A Class for Efficient Key Lookup in C++ - Symbol(C++)

An example

In this section, we will show an example of a program which can be speeded up by using Symbols as keys instead of Strings. The technique for knowing if a program can be speeded up by using Symbols is: try it and see. The speedup that can be obtained by using Symbols as keys is sensitive to the following parameters (among others): (1) The underlying data structure used to implement the tables; (2) The size of the tables; and (3) The total number of times each probe key is looked up in the tables. In general, the more frequently a given probe key is looked up, the bigger the win will be using Symbols, since once a Symbol is constructed the remaining operations are cheap. Our example will perform the following prototypical actions:

  1. Insert some keys into a table.

  2. Construct a number of probe keys, where some fraction of the probe keys are present in the table.

  3. Look up each probe key in the table some number of times.

For our table, we will use a Map (see Map(C++) data structure:

       #include <Map.h>
       #include <String.h>
       Map<String,int> table;

The information associated with each key is unimportant for this example; here we have associated an integer. Here is the set of keys we will insert into our table:

       char* tablekeys[] = { "now", "is", "the", "time",
           "for", "all", "good", "people", "to", "come",
           "aid", "of", "their", "party", 0 };

The following function inserts the above keys into the table:

       void build_table() {
           for (char** p = tablekeys; *p != 0; ++p)
               table[*p] = 0;

To implement step 2 above, we will use the following data structure:

       struct Probe {
           char* s;
           String* k;
       } probe[] = {
           "now", 0, "come", 0, "foo", 0, "bar", 0,
           "all", 0, "symbol", 0, "x", 0, "good", 0,
           "quick", 0, "brown", 0, "fox", 0, "aid", 0,
           "zzz", 0, "probes", 0, "table", 0, "map", 0,
           "their", 0, "x1", 0, "x2", 0, "x3", 0, 0, 0

Each of the elements in the above array contains a pointer to the probe string, and a placeholder to store a pointer to the key we will construct from the string. The following function constructs the probe keys:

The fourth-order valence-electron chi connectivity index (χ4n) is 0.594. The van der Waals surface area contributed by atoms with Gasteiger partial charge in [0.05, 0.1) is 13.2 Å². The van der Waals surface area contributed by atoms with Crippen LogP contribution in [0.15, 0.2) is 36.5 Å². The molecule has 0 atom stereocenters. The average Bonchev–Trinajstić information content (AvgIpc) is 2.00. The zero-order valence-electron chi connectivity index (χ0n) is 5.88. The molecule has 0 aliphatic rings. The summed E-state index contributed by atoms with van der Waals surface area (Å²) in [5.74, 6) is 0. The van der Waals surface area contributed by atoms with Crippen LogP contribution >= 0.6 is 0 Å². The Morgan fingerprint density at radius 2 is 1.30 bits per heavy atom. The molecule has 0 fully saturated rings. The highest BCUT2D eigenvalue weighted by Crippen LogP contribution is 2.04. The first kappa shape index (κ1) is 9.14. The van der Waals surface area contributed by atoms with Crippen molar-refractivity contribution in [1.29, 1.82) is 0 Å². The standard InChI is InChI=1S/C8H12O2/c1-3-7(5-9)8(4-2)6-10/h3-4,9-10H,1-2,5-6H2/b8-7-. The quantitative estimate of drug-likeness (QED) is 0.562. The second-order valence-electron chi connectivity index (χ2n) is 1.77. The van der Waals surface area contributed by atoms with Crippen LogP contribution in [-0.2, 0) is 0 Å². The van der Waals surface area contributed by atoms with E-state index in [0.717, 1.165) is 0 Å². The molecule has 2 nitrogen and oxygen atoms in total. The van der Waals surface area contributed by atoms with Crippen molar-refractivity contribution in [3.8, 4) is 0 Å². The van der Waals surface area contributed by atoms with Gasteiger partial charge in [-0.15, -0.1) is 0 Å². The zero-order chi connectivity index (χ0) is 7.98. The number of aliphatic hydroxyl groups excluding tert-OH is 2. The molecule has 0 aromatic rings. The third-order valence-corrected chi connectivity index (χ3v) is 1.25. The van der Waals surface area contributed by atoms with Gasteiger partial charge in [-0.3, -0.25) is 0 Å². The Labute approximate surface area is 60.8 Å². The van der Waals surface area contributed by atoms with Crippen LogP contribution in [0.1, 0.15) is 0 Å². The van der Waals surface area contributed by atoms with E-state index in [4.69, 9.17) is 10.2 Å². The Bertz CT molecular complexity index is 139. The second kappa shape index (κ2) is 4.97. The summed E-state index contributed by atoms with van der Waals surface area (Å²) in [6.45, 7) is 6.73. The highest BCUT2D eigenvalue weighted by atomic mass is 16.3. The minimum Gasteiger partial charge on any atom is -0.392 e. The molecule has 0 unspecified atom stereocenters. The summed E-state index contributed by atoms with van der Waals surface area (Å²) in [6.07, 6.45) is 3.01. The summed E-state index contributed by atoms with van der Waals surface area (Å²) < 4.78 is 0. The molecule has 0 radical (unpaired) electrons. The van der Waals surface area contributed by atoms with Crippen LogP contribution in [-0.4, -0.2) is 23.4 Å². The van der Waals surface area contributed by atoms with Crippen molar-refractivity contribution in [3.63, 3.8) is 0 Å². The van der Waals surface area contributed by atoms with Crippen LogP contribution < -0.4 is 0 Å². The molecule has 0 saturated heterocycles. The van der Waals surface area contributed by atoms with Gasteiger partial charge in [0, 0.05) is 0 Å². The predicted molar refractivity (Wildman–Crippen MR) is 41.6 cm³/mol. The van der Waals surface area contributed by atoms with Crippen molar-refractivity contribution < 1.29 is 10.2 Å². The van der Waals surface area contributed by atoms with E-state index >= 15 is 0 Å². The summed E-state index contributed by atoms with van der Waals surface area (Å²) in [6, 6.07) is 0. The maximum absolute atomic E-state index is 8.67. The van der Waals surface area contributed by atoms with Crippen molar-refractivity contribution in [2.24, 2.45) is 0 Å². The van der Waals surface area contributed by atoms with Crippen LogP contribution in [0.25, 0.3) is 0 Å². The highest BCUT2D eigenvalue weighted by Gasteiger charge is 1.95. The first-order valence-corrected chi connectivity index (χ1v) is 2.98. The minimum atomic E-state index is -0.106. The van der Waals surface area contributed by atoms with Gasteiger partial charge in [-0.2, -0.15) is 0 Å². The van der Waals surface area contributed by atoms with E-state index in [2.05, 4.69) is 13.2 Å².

void make_probes() {
           for (Probe* p = probe; p->s != 0; ++p)
               p->k = new String(p->s);

The following function implements step 3 above:

       void lookup() {
           int lookups_per_probe = ...;
           while (lookups_per_probe-- > 0)
               for (Probe* p = probe; p->s != 0; ++p)

The inner loop looks up each probe in the table; the outer loop repeats this the desired number of times. (The reason we nest the while-loop outside the for-loop, rather than the other way around, is to avoid the anomalous behavior that would result from looking up the same key several times in immediate succession.) Here is the sequence of function calls we wish to time:


The time to execute the above is as follows:

lookups per probe time (ms)
1 9.33
2 13.2
5 24.7
10 43.6
50 190
100 380

If we change every occurrence of ``String'' in the above to ``Symbol'', the corresponding times are:

lookups per probe time (ms)
1 10.6
2 12.5
5 15.4
10 21.3
50 72.5
100 129

Notice that when the number of lookups per probe is one, Symbols are actually slightly slower than Strings. This is because the Symbol constructor is slightly slower than the String constructor. When the number of lookups is one, the extra time spent in key construction is not paid off in the time saved by efficient lookup. The remainder of the entries correspond to speedups of 5%, 38%, 50%, 62%, and 66%, respectively.

Recall that the speedup to be gained by using Symbols is sensitive to the parameters mentioned above. Your mileage may vary.

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